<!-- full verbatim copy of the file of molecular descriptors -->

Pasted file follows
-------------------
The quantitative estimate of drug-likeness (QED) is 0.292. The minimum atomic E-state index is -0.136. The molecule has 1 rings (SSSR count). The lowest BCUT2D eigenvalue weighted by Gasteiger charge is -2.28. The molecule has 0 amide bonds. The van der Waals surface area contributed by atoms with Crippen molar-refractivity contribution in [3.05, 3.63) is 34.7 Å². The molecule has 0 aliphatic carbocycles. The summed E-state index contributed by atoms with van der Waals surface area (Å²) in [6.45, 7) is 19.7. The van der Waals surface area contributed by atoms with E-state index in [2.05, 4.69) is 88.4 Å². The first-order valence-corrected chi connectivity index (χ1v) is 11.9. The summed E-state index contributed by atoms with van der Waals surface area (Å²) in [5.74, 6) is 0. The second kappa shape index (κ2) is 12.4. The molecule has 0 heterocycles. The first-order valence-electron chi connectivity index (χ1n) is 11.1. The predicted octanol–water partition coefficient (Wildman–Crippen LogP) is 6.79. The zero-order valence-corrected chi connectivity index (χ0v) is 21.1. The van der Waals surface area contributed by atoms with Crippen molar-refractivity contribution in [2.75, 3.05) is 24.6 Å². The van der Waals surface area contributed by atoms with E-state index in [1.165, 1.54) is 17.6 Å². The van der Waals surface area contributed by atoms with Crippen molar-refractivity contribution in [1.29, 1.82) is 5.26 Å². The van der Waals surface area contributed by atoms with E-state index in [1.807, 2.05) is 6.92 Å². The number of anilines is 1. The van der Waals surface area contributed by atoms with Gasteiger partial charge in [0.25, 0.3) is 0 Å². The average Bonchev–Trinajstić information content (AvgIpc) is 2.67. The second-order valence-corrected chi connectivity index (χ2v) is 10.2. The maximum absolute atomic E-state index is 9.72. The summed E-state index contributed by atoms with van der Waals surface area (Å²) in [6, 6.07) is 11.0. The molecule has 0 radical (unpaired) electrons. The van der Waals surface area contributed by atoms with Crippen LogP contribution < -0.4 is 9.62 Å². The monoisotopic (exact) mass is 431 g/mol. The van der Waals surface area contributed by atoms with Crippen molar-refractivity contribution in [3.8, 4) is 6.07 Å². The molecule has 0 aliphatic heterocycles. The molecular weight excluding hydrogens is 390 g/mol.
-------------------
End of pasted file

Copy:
The quantitative estimate of drug-likeness (QED) is 0.292. The minimum atomic E-state index is -0.136. The molecule has 1 rings (SSSR count). The lowest BCUT2D eigenvalue weighted by Gasteiger charge is -2.28. The molecule has 0 amide bonds. The van der Waals surface area contributed by atoms with Crippen molar-refractivity contribution in [3.05, 3.63) is 34.7 Å². The molecule has 0 aliphatic carbocycles. The summed E-state index contributed by atoms with van der Waals surface area (Å²) in [6.45, 7) is 19.7. The van der Waals surface area contributed by atoms with E-state index in [2.05, 4.69) is 88.4 Å². The first-order valence-corrected chi connectivity index (χ1v) is 11.9. The summed E-state index contributed by atoms with van der Waals surface area (Å²) in [5.74, 6) is 0. The second kappa shape index (κ2) is 12.4. The molecule has 0 heterocycles. The first-order valence-electron chi connectivity index (χ1n) is 11.1. The predicted octanol–water partition coefficient (Wildman–Crippen LogP) is 6.79. The zero-order valence-corrected chi connectivity index (χ0v) is 21.1. The van der Waals surface area contributed by atoms with Crippen molar-refractivity contribution in [2.75, 3.05) is 24.6 Å². The van der Waals surface area contributed by atoms with E-state index in [1.165, 1.54) is 17.6 Å². The van der Waals surface area contributed by atoms with Crippen molar-refractivity contribution in [1.29, 1.82) is 5.26 Å². The van der Waals surface area contributed by atoms with E-state index in [1.807, 2.05) is 6.92 Å². The number of anilines is 1. The van der Waals surface area contributed by atoms with Gasteiger partial charge in [0.25, 0.3) is 0 Å². The average Bonchev–Trinajstić information content (AvgIpc) is 2.67. The second-order valence-corrected chi connectivity index (χ2v) is 10.2. The maximum absolute atomic E-state index is 9.72. The summed E-state index contributed by atoms with van der Waals surface area (Å²) in [6, 6.07) is 11.0. The molecule has 0 radical (unpaired) electrons. The van der Waals surface area contributed by atoms with Crippen LogP contribution < -0.4 is 9.62 Å². The monoisotopic (exact) mass is 431 g/mol. The van der Waals surface area contributed by atoms with Crippen molar-refractivity contribution in [3.8, 4) is 6.07 Å². The molecule has 0 aliphatic heterocycles. The molecular weight excluding hydrogens is 390 g/mol.